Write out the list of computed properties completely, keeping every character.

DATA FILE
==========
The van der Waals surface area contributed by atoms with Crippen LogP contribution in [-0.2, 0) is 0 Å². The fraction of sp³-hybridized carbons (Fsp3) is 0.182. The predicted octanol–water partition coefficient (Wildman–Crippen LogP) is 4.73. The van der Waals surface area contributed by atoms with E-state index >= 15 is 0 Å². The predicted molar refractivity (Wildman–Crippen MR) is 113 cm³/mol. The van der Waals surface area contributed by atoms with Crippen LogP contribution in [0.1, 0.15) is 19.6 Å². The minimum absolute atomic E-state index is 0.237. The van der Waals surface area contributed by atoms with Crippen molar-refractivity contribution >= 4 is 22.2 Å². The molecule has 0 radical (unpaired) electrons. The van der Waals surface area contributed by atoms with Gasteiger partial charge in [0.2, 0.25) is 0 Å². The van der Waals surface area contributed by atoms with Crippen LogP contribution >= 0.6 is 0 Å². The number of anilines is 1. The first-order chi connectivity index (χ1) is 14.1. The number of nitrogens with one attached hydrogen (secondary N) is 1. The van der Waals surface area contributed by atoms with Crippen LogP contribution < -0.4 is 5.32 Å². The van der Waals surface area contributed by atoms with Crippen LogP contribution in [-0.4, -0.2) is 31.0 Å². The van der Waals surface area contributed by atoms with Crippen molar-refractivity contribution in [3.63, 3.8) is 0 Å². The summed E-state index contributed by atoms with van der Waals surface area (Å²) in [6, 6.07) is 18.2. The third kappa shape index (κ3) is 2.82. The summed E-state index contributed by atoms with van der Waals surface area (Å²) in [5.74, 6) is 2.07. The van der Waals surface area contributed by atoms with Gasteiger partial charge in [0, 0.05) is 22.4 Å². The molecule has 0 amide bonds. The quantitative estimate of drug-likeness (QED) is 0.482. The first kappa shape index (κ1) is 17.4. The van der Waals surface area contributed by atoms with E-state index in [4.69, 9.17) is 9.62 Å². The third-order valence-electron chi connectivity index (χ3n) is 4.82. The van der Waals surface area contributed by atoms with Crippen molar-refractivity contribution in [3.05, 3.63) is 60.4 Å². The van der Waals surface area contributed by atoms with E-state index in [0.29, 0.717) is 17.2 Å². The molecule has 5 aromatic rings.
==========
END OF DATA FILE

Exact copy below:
The van der Waals surface area contributed by atoms with Crippen LogP contribution in [-0.2, 0) is 0 Å². The fraction of sp³-hybridized carbons (Fsp3) is 0.182. The predicted octanol–water partition coefficient (Wildman–Crippen LogP) is 4.73. The van der Waals surface area contributed by atoms with E-state index >= 15 is 0 Å². The predicted molar refractivity (Wildman–Crippen MR) is 113 cm³/mol. The van der Waals surface area contributed by atoms with Crippen LogP contribution in [0.1, 0.15) is 19.6 Å². The minimum absolute atomic E-state index is 0.237. The van der Waals surface area contributed by atoms with Crippen molar-refractivity contribution >= 4 is 22.2 Å². The molecule has 0 radical (unpaired) electrons. The van der Waals surface area contributed by atoms with Gasteiger partial charge in [0.2, 0.25) is 0 Å². The van der Waals surface area contributed by atoms with Crippen LogP contribution >= 0.6 is 0 Å². The number of anilines is 1. The first-order chi connectivity index (χ1) is 14.1. The number of nitrogens with one attached hydrogen (secondary N) is 1. The van der Waals surface area contributed by atoms with Crippen LogP contribution < -0.4 is 5.32 Å². The van der Waals surface area contributed by atoms with Crippen LogP contribution in [-0.4, -0.2) is 31.0 Å². The van der Waals surface area contributed by atoms with Crippen molar-refractivity contribution in [3.63, 3.8) is 0 Å². The summed E-state index contributed by atoms with van der Waals surface area (Å²) in [6, 6.07) is 18.2. The third kappa shape index (κ3) is 2.82. The summed E-state index contributed by atoms with van der Waals surface area (Å²) in [5.74, 6) is 2.07. The van der Waals surface area contributed by atoms with Gasteiger partial charge in [0, 0.05) is 22.4 Å². The molecule has 0 amide bonds. The quantitative estimate of drug-likeness (QED) is 0.482. The first kappa shape index (κ1) is 17.4. The van der Waals surface area contributed by atoms with E-state index in [4.69, 9.17) is 9.62 Å². The third-order valence-electron chi connectivity index (χ3n) is 4.82. The van der Waals surface area contributed by atoms with Crippen molar-refractivity contribution in [3.05, 3.63) is 60.4 Å². The van der Waals surface area contributed by atoms with E-state index in [0.29, 0.717) is 17.2 Å². The molecule has 5 aromatic rings.